Physical Science 8th grade (1).pdf

Figure 102 the chemical reaction between baking soda

Info icon This preview shows pages 211–214. Sign up to view the full content.

Figure 10.2: The chemical reaction between baking soda and and vinegar. reactants - the substances which are combined and changed in the chemical reaction. products - the new substances which result from a chemical reaction.
Image of page 211

Info icon This preview has intentionally blurred sections. Sign up to view the full version.

204 U NIT 4 M ATTER AND C HANGE A chemical reaction rearranges the atoms of the reactants to form the new compounds of the products No new atoms are created! A similar reaction occurs when an effervescent tablet is dropped into water. The effervescent tablet also contains sodium bicarbonate. The reactant side of the reaction is: H 2 O + NaHCO 3 Can you figure out what the products are? Hint: this reaction creates a bubbling gas, too. The products of the reaction Figuring out the products The chemical reaction rearranges the same atoms in the reactants to become new compounds in the products. In this case, the 3 carbon, 5 oxygen, 5 hydrogen, and 1 sodium atoms are rearranged to become sodium acetate (NaC 2 H 3 O 2 ), water (H 2 O) and carbon dioxide (CO 2 ). Note that the same exact atoms in the reactants are rearranged to make the products . No new atoms are created! The whole reaction We can now see the whole reaction clearly. Only three chemical bonds actually change. The sodium ion jumps to the acetic acid to make sodium acetate. The rest of the bicarbonate breaks up into water and carbon dioxide. Since carbon dioxide is a gas, that explains the bubbles observed during the reaction.
Image of page 212
205 10.1 U NDERSTANDING C HEMICAL R EACTIONS C HAPTER 10: C HEMICAL R EACTIONS Chemical equations Understanding a chemical equation A chemical equation is an abbreviated way to show the exact numbers of atoms and compounds in a chemical reaction. Without drawing elaborate diagrams, we can write the baking soda and vinegar reaction as a chemical equation. The arrow shows the direction the reaction goes, from reactants to products. Conservation of mass Notice that there are the exact same number of each type of atom on the reactant side of the equation as there are on the product side. There are three carbon atoms in the reactants and three carbon atoms in the products. This demonstrates that chemical reactions conserve mass . The total mass of the reactants is equal to the total mass of the products because they are the same atoms! They have just been rearranged into new compounds. Demonstrating conservation of mass Once you understand atoms and reactions, conservation of mass is a perfectly obvious result. The mass is the same because the atoms are the same atoms . Of course, demonstrating the conservation of mass in this reaction is tricky because one of the products is a gas! It took a long time before people realized that mass is conserved because they were fooled by their own measurements. If you compared the mass of the reactants and products as shown in Figure 10.3, what do you think you will find? Can you think of a way to do the experiment so that no mass escapes being measured?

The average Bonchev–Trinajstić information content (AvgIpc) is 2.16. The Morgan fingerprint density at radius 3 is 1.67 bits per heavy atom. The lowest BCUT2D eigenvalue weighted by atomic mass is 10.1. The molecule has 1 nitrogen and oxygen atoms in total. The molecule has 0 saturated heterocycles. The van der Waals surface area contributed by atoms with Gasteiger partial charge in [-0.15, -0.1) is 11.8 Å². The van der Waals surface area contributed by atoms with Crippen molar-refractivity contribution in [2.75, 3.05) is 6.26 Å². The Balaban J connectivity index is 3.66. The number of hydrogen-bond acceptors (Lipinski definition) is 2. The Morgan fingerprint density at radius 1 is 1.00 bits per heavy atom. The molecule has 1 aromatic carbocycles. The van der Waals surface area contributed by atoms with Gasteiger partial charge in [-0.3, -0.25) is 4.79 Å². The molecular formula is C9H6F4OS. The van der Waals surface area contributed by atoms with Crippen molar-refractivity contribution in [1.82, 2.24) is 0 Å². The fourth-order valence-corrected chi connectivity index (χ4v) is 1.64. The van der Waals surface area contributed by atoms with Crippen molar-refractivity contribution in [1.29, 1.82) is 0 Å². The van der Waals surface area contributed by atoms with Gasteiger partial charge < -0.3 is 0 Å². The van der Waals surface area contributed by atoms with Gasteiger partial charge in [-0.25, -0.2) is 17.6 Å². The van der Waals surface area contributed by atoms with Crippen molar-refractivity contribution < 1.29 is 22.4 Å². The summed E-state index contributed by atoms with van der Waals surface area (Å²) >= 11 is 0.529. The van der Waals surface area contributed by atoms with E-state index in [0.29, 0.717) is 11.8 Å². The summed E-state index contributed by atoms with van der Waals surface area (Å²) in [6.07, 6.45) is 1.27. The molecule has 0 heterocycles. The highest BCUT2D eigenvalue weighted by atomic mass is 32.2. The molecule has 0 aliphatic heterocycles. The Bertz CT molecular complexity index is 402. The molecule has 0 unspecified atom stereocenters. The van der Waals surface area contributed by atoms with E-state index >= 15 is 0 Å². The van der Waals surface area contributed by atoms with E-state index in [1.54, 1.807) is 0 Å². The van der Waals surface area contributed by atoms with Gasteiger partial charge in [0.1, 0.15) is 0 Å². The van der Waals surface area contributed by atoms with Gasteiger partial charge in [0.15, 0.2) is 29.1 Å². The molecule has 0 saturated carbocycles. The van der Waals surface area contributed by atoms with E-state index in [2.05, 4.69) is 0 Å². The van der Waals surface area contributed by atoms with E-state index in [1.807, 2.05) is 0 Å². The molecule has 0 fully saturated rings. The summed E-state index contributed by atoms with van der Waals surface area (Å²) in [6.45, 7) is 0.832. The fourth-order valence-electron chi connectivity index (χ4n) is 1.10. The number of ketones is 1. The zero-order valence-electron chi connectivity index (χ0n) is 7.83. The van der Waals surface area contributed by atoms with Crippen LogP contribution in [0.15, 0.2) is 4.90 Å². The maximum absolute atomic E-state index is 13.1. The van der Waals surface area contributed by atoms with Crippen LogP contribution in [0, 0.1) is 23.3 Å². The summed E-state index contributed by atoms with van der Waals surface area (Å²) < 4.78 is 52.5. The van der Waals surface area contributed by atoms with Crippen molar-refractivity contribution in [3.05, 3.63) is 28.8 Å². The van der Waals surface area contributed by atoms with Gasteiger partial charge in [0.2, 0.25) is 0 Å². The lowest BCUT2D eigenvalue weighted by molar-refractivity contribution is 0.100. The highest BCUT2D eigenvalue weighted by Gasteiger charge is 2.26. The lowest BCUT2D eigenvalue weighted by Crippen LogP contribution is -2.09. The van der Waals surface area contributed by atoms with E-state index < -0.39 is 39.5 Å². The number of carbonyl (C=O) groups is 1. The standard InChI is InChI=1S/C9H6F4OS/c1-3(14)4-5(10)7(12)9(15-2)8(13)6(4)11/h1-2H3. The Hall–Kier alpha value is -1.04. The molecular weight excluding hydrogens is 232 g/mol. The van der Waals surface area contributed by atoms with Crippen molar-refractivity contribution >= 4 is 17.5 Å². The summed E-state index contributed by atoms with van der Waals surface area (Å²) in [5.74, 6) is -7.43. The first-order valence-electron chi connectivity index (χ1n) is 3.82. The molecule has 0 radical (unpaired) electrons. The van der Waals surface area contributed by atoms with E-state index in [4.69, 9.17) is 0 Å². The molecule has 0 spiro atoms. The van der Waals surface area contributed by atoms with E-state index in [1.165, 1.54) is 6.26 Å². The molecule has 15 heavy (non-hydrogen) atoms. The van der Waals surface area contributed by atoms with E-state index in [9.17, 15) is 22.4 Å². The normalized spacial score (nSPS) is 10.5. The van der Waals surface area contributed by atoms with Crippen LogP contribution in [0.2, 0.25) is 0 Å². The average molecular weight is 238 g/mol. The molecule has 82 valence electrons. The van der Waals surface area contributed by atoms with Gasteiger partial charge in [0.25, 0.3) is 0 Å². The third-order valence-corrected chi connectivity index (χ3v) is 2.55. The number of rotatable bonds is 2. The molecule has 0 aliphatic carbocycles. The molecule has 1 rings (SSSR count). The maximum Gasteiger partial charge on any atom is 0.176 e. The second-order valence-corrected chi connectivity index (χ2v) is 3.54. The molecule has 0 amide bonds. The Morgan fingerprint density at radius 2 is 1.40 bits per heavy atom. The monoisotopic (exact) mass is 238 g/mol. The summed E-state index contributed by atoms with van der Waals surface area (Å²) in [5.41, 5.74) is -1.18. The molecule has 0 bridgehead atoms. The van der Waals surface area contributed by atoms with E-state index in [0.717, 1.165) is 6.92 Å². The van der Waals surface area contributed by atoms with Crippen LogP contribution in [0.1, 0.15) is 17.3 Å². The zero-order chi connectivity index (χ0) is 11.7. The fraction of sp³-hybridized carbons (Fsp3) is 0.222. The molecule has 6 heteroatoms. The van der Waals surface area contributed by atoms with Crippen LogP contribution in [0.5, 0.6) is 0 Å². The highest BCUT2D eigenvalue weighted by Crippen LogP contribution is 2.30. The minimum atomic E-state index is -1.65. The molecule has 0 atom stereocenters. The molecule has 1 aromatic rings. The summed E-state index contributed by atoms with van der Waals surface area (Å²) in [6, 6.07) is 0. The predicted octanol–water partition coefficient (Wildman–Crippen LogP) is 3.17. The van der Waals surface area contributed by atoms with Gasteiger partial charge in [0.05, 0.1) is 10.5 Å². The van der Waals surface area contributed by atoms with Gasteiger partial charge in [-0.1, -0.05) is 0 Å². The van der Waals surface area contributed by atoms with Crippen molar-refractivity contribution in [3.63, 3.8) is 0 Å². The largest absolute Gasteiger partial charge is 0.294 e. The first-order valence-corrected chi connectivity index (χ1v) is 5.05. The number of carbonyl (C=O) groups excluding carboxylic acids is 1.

Image of page 213

Info icon This preview has intentionally blurred sections. Sign up to view the full version.

Image of page 214
This is the end of the preview. Sign up to access the rest of the document.